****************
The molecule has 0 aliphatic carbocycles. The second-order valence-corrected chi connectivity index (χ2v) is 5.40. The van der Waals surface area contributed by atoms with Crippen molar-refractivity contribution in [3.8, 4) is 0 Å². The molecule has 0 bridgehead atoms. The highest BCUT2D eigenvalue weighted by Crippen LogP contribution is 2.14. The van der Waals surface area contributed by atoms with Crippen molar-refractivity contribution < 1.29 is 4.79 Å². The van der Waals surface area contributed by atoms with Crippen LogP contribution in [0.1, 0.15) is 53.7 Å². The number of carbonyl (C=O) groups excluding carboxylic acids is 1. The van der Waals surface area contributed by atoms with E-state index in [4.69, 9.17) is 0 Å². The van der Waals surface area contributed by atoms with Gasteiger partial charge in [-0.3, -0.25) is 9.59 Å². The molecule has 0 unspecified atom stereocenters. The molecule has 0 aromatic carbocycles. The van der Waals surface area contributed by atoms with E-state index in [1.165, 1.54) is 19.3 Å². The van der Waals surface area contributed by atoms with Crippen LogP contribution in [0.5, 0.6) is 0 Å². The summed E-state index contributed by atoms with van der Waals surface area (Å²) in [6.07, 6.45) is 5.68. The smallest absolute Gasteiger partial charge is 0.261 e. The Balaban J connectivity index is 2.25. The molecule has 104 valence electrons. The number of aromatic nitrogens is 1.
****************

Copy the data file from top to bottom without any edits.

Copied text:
The molecule has 0 aliphatic carbocycles. The second-order valence-corrected chi connectivity index (χ2v) is 5.40. The van der Waals surface area contributed by atoms with Crippen molar-refractivity contribution in [3.8, 4) is 0 Å². The molecule has 0 bridgehead atoms. The highest BCUT2D eigenvalue weighted by Crippen LogP contribution is 2.14. The van der Waals surface area contributed by atoms with Crippen molar-refractivity contribution < 1.29 is 4.79 Å². The van der Waals surface area contributed by atoms with Crippen LogP contribution in [0.1, 0.15) is 53.7 Å². The number of carbonyl (C=O) groups excluding carboxylic acids is 1. The van der Waals surface area contributed by atoms with E-state index in [4.69, 9.17) is 0 Å². The van der Waals surface area contributed by atoms with Gasteiger partial charge in [-0.3, -0.25) is 9.59 Å². The molecule has 0 unspecified atom stereocenters. The molecule has 0 aromatic carbocycles. The van der Waals surface area contributed by atoms with E-state index in [1.165, 1.54) is 19.3 Å². The van der Waals surface area contributed by atoms with Crippen LogP contribution in [0.5, 0.6) is 0 Å². The summed E-state index contributed by atoms with van der Waals surface area (Å²) in [6.07, 6.45) is 5.68. The smallest absolute Gasteiger partial charge is 0.261 e. The Balaban J connectivity index is 2.25. The molecule has 104 valence electrons. The number of aromatic nitrogens is 1.